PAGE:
- Old Jubilation by Avery Brewing Company
The Original Malting Process
Okay, so we’ve cleared up the differences between these two styles, but what’s the difference between the barleys used? Porters are made using malted barley, while stouts are made using roasted barley.
The key difference here is the malting process. While the grains are the same, the method by which they are processed is not. Roasted barley is not malted before being kilned, a process that removes moisture and enhances the character of the grain.
Before the process was industrialized, malting was done manually. Brown malt began as green malt that was removed from the germination floor.
Flooring or floor malting is a traditional method for producing malt. While this practice is less common today, it involves placing steeped and hydrated grain on a stone floor where it is spread six inches thick and evenly across.
From there, the grain is turned with a nearly 70-pound iron malting rake and wooden malt shovel twice a day until the ideal germination stage has been reached. Following flooring, the malt is sent to the kiln to be dried at temperatures around 185 degrees Fahrenheit.
Next, the malt is “blown,” a process that amplifies the flavor of brown malt. Bundles of oak, beech, straw, or hardwood raised the kiln temperature to 200 degrees Fahrenheit. As the remaining moisture left the grain, steam caused the kernel to puff up.
The labor intensity and fuel needed to accomplish this particular malting process meant it was expensive. Additionally, the process reduced the amount of extract procured by nearly 20 percent. On top of it all, the imposed levies made it an unsustainable option when compared to pale malt.
Artisan brewers can still be seen using this malting method, but it is mostly uncommon due to the efficiency and affordability of modern machinery.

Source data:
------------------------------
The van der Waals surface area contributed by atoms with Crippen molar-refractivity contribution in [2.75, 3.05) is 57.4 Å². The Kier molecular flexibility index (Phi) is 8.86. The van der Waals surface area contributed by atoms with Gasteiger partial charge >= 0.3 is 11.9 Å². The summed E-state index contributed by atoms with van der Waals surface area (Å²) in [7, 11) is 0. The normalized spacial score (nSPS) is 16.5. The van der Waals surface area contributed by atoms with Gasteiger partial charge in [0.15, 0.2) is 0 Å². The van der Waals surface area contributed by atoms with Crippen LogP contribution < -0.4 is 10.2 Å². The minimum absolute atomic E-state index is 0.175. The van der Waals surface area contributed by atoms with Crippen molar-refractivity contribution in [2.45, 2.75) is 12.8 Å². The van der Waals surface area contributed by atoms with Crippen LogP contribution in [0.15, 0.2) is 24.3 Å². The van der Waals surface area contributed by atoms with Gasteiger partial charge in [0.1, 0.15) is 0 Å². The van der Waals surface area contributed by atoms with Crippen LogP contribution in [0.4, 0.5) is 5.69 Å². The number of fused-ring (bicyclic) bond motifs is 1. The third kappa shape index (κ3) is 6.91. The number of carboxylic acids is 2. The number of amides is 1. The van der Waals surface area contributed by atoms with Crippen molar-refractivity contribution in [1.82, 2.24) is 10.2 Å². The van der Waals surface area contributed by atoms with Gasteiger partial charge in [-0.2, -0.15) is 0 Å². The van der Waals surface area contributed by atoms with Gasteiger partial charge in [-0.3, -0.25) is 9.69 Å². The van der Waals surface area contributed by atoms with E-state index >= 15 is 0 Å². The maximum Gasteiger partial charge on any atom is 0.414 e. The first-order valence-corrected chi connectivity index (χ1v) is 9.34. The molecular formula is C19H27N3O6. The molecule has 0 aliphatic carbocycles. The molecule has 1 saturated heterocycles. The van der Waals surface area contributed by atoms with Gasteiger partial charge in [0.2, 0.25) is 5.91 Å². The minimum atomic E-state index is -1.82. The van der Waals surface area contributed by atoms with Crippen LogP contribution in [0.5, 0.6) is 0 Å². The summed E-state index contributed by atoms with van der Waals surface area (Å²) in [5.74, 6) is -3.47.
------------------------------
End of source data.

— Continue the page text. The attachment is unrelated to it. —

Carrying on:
Since everything from the stone floors to the malt rake is held to a specific standard to achieve consistency, it’s a big task to recreate, but some brewers prefer to keep things traditional. This antique practice produces much more flavorful malt than modern malting, so we can’t blame them.
The Advantages and Disadvantages of Brown Malt
- Brown malt adds a unique flavor, depth, and color to a stout or porter
- It is the primary malt needed to replicate a London Porter
- It can be used to balance black malt
- 4 ounces of brown malt is a great secret weapon in any Vienna lager or Czech pilsner.
- Brown malt takes longer to ferment.
- It can mostly only be used for medium-bodied malty beers.
- One large bag of brown malt will last a very long time, usually due to the limited amounts used in each brew.
Using Brown Malt
If you’re looking to brew an authentic English brown ale or play around with other dark beers, incorporating brown malt into the mix is a game changer. Anywhere from 2 to 50 percent of brown malt can be used when producing a British brown ale or Lonon porter clone.
The rich roasted flavor is unmatched, and the subtle notes of coffee are smooth without any bitterness. Brown malt is also great to incorporate into an American brown ale recipe. With its long history, it seems only right to use it in traditional brews.
Unfortunately, brown malt is typically forgotten or overlooked even though it adds significant depth and aroma to dark beers.
As I’ve scanned the internet looking for ways to incorporate brown malt into my existing recipes, I came across a few folks that even add small amounts of brown malts to their saisons.
Brown malt can be incorporated into beer ranging from mild to dark. Think about using it in your next amber if you want to amplify the color and flavor. When used with black malt, you may want to increase the amount of brown malt to combat astringent tastes.
Well-known author and brewer Randy Mosher shared in his book Mastering Homebrew that brown malt can be used up to 80% when brewing historic porters.
Brown Malt Analysis
- Color: 46-56 ºL
- Moisture Content: 2.0%
- Extract: 72.8%
- Total Protein: 11.6%
- Usage: Varies by brand, Typically 5-15%
How Is Brown Malt Different Than Other Dark Malts?
Since the use of brown malt was replaced in the brewing process due to steep taxes during the late 1700s, a few cheaper yet comparable malts became commonly used instead. Learn how to recognize the difference between them!